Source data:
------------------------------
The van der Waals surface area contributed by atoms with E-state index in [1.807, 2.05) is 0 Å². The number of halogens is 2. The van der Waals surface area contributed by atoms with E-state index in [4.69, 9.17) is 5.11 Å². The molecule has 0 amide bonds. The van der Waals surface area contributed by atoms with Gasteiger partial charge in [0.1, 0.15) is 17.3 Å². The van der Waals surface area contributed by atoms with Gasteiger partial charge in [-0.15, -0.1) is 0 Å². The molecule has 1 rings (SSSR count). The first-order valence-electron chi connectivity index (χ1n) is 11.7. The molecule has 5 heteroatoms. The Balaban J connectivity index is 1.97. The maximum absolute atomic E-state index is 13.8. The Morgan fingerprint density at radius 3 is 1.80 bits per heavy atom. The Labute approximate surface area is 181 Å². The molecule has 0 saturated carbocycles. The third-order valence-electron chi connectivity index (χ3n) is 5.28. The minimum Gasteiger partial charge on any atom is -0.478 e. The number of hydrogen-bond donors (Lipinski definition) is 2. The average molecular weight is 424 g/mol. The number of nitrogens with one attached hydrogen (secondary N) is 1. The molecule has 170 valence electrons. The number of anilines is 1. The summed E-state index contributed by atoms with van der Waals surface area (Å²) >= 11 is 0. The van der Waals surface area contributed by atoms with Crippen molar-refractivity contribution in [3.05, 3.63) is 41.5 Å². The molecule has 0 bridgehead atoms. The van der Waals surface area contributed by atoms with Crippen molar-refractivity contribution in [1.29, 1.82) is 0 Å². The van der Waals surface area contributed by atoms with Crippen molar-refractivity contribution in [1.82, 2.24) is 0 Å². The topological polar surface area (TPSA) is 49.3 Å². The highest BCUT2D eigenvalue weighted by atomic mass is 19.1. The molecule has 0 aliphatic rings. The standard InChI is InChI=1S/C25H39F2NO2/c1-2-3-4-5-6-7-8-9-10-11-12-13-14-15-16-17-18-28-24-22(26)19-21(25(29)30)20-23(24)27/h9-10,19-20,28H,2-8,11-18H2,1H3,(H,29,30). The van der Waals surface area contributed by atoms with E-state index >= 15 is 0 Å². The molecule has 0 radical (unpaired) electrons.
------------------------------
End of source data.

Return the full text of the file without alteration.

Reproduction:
The van der Waals surface area contributed by atoms with E-state index in [1.807, 2.05) is 0 Å². The number of halogens is 2. The van der Waals surface area contributed by atoms with E-state index in [4.69, 9.17) is 5.11 Å². The molecule has 0 amide bonds. The van der Waals surface area contributed by atoms with Gasteiger partial charge in [0.1, 0.15) is 17.3 Å². The van der Waals surface area contributed by atoms with Gasteiger partial charge in [-0.15, -0.1) is 0 Å². The molecule has 1 rings (SSSR count). The first-order valence-electron chi connectivity index (χ1n) is 11.7. The molecule has 5 heteroatoms. The Balaban J connectivity index is 1.97. The maximum absolute atomic E-state index is 13.8. The Morgan fingerprint density at radius 3 is 1.80 bits per heavy atom. The Labute approximate surface area is 181 Å². The molecule has 0 saturated carbocycles. The third-order valence-electron chi connectivity index (χ3n) is 5.28. The minimum Gasteiger partial charge on any atom is -0.478 e. The number of hydrogen-bond donors (Lipinski definition) is 2. The average molecular weight is 424 g/mol. The number of nitrogens with one attached hydrogen (secondary N) is 1. The molecule has 170 valence electrons. The number of anilines is 1. The summed E-state index contributed by atoms with van der Waals surface area (Å²) >= 11 is 0. The van der Waals surface area contributed by atoms with Crippen molar-refractivity contribution in [3.05, 3.63) is 41.5 Å². The molecule has 0 bridgehead atoms. The van der Waals surface area contributed by atoms with Crippen molar-refractivity contribution in [1.29, 1.82) is 0 Å². The van der Waals surface area contributed by atoms with Crippen molar-refractivity contribution in [1.82, 2.24) is 0 Å². The topological polar surface area (TPSA) is 49.3 Å². The highest BCUT2D eigenvalue weighted by atomic mass is 19.1. The molecule has 0 aliphatic rings. The standard InChI is InChI=1S/C25H39F2NO2/c1-2-3-4-5-6-7-8-9-10-11-12-13-14-15-16-17-18-28-24-22(26)19-21(25(29)30)20-23(24)27/h9-10,19-20,28H,2-8,11-18H2,1H3,(H,29,30). The van der Waals surface area contributed by atoms with E-state index >= 15 is 0 Å². The molecule has 0 radical (unpaired) electrons.